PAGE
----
hermit. Born of a wealthy family near Edessa in Mesopotamia, Abraham agreed to his parents' wish that he should marry, but on the last of the seven-day feasting which preceded the wedding ran away to be a monk in the desert. Friends and relatives remonstrated with him in vain: he walled up the door of his cell, leaving only a small opening for food, and gave all his goods to the poor except for a cloak, a goatskin, a bowl, and a mat. Thus equipped, he led a life of penance for fifty years.
Near his cell was a pagan town Beth-Kiduna, whose citizens had hitherto resisted all attempts to convert them. The bishop of Edessa asked him to leave his hermitage and preach to the people; for this purpose he ordained him priest. Abraham had a church built and then destroyed every idol in sight. Driven out by the people, he returned during the night and again preached to the townsmen, who stoned him and left him half-dead. He returned to preach for about three years in spite of ill-treatment; suddenly there was a breakthrough: his patience convinced them of his holiness, they listened to his message and were baptized. For a year he continued to teach and then retired to his hermitage.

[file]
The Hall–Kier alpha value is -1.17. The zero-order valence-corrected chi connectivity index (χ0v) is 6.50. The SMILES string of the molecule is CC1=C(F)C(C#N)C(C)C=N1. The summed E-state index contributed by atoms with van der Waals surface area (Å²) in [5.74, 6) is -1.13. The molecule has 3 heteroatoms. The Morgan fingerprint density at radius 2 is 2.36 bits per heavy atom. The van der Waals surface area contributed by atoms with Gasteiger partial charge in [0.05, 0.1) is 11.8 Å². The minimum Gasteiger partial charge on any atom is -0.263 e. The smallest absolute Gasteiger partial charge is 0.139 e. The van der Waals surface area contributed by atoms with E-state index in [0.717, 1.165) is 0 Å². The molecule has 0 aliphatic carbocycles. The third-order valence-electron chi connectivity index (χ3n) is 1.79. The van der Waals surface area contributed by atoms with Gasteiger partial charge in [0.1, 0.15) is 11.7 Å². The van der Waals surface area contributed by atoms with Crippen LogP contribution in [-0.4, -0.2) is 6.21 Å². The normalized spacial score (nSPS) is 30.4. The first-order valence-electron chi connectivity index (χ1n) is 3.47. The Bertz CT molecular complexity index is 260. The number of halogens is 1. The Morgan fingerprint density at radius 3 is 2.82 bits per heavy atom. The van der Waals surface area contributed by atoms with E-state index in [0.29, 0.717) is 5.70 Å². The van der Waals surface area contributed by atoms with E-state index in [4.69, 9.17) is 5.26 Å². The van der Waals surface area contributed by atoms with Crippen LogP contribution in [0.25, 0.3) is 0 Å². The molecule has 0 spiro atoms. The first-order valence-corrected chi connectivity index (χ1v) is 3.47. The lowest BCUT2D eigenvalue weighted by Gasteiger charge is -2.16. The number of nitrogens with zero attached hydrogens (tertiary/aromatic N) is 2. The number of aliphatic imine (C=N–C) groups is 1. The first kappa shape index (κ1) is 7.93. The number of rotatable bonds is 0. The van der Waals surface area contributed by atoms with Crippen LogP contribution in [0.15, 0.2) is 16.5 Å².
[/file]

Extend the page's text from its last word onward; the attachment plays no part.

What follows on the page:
An attractive legend which added to his popularity relates how his orphan niece Mary had been entrusted to his care. For her he built a cell near his own and trained her in learning and piety until she was twenty. At this point, seduced by a false monk, she ran away, longing to see the wider world, went to Troas and became a prostitute. For two years he lamented her departure in ignorance and then boldly attempted to rescue her. He disguised himself as an army officer and pretended to seek her services. At first, not recognizing him, she was uninhibited; later, holding her hand, he comforted her, appealed to her to resume her former life, and promised to take her sins on himself if only she would return. This she did and was rewarded after three years by the gift of healing.
Abraham died at the age of seventy. An immediate popular cult was manifested by local people trying to take parts of his clothing. The Life and Legend of Abraham has inspired English and other dramatists. Feast: 16 March, but in the Byzantine calendar Abraham and his niece Mary are venerated together on 29 October.
AA.SS. Mart. II (1668), 433–44;A. Lamy, ‘Acta B. Abrahae Kidunaiae’, Anal. Boll., x (1891), 5–49;A. Wilmart in Revue Bénédictine, 1 (1938), 222–45;B.L.S., x. 201.